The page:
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Poverty and Sociology

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Poverty and Sociology

Poverty: a problem that affects us all, affecting more worldwide than Aids, lowering education, health, and housing standards. All of this is can be seen a few blocks down from our own houses. It is even seen in touristy vacation destinations such as Santa Cruz, having 27,000+ residents living below the federal poverty. While this may seem unusual, poverty is a huge social problem that sociologists seek to study and explain through a series of different theories or viewpoints.

Our first perspective is conflict and the way it views chaos in the world. Through a conflict theory we are able to look at the inequality and dominance present in everyday life. When looking at a story in this matter we are able to see problems in the structural process that inhibit poverty among our society. One could say how, wealthy individuals and nations are able to capitalize off of global poverty. The capitalist market is later looked upon to assist poor countries in becoming more developed.

Looking with a conflict viewpoint we are easily able to find the indifferences in the world that cause problems. When discussing economic reform, Ehrenreich and Piven discuss the troubles of accessing welfare. Under the current system it is almost impossible for families to receive benefits from the government. The authors point out how "The sheer hassle of reformed welfare is enough to discourage many people from even applying."(p.165) Their conflict helps show the division of the world, but we could always flip it around to see the functionality of the world.

The world survives as a functioning organism with gigantic system of interrelated parts. Through a functionalist point of view we are able to connect the dots and see how the giant puzzle of life fits together. With poverty one might examine the benefits of low-wage workers in capitalist market. Having a reserve amount of unemployed allows the wage rates to stay low, by lingering the threat of your job being lost. Without this, our expansion would be hindered and more economic disparity might occur. The functionalist viewpoint allows us to see a beneficial side to another's suffering, at least in this case.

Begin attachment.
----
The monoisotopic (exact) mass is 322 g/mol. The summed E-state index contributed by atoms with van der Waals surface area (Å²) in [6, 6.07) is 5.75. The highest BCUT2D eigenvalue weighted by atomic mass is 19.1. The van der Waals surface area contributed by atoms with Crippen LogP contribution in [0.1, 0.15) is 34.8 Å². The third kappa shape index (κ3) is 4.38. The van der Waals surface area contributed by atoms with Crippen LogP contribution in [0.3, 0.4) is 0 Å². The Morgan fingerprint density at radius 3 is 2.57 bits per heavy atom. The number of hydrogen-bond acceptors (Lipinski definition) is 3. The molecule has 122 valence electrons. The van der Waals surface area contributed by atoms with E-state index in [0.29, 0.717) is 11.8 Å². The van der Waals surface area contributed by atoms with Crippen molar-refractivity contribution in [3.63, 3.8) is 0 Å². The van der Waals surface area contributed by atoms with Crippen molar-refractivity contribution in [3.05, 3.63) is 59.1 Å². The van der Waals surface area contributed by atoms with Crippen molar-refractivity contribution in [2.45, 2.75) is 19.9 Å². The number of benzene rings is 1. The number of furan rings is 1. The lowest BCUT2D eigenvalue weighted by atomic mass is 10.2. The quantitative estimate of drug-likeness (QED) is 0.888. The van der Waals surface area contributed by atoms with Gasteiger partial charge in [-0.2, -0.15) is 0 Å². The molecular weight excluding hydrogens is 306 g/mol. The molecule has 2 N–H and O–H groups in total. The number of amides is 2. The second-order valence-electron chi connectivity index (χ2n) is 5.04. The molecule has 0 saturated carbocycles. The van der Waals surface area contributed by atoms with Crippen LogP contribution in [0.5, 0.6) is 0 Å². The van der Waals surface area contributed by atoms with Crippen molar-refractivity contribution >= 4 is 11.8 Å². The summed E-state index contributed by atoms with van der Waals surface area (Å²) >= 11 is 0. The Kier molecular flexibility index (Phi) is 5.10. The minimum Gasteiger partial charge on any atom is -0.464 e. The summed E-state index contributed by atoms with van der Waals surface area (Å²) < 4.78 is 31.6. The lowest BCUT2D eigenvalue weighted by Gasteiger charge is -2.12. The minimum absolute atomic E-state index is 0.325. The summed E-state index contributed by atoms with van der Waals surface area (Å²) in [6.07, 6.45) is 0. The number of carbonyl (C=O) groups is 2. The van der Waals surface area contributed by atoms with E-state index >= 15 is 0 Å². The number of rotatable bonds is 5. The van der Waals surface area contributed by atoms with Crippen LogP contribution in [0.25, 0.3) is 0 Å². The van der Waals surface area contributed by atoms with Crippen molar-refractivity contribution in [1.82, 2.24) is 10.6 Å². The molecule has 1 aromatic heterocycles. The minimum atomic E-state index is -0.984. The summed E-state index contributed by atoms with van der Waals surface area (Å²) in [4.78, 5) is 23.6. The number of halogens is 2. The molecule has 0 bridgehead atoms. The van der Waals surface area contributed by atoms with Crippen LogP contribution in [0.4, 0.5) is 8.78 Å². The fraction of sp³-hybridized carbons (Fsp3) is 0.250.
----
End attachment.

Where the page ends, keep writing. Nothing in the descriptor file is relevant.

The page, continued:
In Wilson's essay we are shown the ghetto-related behavior that has been institutionally placed into our society. Poverty in this case, reduces the chances that one has in life and the quality of life around them. Wilson states that, "Neighborhoods that offer few legitimate employment opportunities, inadequate job information networks, and poor schools lead to the disappearance of work."(p.146) Many problems stem directly from drastic poverty rates in inner cities. The lack of jobs separates local residents from the labor market, creating a distance between employment and them, except for the few who fight the odds.

After observing

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